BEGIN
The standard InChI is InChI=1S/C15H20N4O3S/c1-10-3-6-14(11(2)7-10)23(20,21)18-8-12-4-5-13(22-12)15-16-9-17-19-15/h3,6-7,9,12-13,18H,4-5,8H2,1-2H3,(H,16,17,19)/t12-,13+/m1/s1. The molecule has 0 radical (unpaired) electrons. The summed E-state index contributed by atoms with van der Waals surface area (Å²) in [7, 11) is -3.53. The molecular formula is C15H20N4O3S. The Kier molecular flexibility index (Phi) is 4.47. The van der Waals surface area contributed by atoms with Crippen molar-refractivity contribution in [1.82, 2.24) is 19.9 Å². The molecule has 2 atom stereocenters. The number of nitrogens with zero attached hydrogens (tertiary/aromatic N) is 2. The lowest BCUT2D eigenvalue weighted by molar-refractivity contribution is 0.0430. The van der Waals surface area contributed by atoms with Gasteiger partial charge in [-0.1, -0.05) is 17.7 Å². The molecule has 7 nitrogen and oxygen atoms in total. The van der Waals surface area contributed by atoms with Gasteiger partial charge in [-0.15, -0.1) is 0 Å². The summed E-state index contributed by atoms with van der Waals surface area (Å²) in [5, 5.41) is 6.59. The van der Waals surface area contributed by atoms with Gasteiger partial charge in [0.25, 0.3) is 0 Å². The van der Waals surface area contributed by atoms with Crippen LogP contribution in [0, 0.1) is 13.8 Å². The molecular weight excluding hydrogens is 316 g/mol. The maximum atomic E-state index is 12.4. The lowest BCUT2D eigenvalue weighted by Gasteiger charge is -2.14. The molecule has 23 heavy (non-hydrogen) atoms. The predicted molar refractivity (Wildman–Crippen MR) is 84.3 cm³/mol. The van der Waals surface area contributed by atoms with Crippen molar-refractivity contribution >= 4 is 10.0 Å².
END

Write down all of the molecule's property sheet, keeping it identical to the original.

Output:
The standard InChI is InChI=1S/C15H20N4O3S/c1-10-3-6-14(11(2)7-10)23(20,21)18-8-12-4-5-13(22-12)15-16-9-17-19-15/h3,6-7,9,12-13,18H,4-5,8H2,1-2H3,(H,16,17,19)/t12-,13+/m1/s1. The molecule has 0 radical (unpaired) electrons. The summed E-state index contributed by atoms with van der Waals surface area (Å²) in [7, 11) is -3.53. The molecular formula is C15H20N4O3S. The Kier molecular flexibility index (Phi) is 4.47. The van der Waals surface area contributed by atoms with Crippen molar-refractivity contribution in [1.82, 2.24) is 19.9 Å². The molecule has 2 atom stereocenters. The number of nitrogens with zero attached hydrogens (tertiary/aromatic N) is 2. The lowest BCUT2D eigenvalue weighted by molar-refractivity contribution is 0.0430. The van der Waals surface area contributed by atoms with Gasteiger partial charge in [-0.1, -0.05) is 17.7 Å². The molecule has 7 nitrogen and oxygen atoms in total. The van der Waals surface area contributed by atoms with Gasteiger partial charge in [-0.15, -0.1) is 0 Å². The summed E-state index contributed by atoms with van der Waals surface area (Å²) in [5, 5.41) is 6.59. The van der Waals surface area contributed by atoms with Gasteiger partial charge in [0.25, 0.3) is 0 Å². The van der Waals surface area contributed by atoms with Crippen LogP contribution in [0, 0.1) is 13.8 Å². The molecular weight excluding hydrogens is 316 g/mol. The maximum atomic E-state index is 12.4. The lowest BCUT2D eigenvalue weighted by Gasteiger charge is -2.14. The molecule has 23 heavy (non-hydrogen) atoms. The predicted molar refractivity (Wildman–Crippen MR) is 84.3 cm³/mol. The van der Waals surface area contributed by atoms with Crippen molar-refractivity contribution >= 4 is 10.0 Å².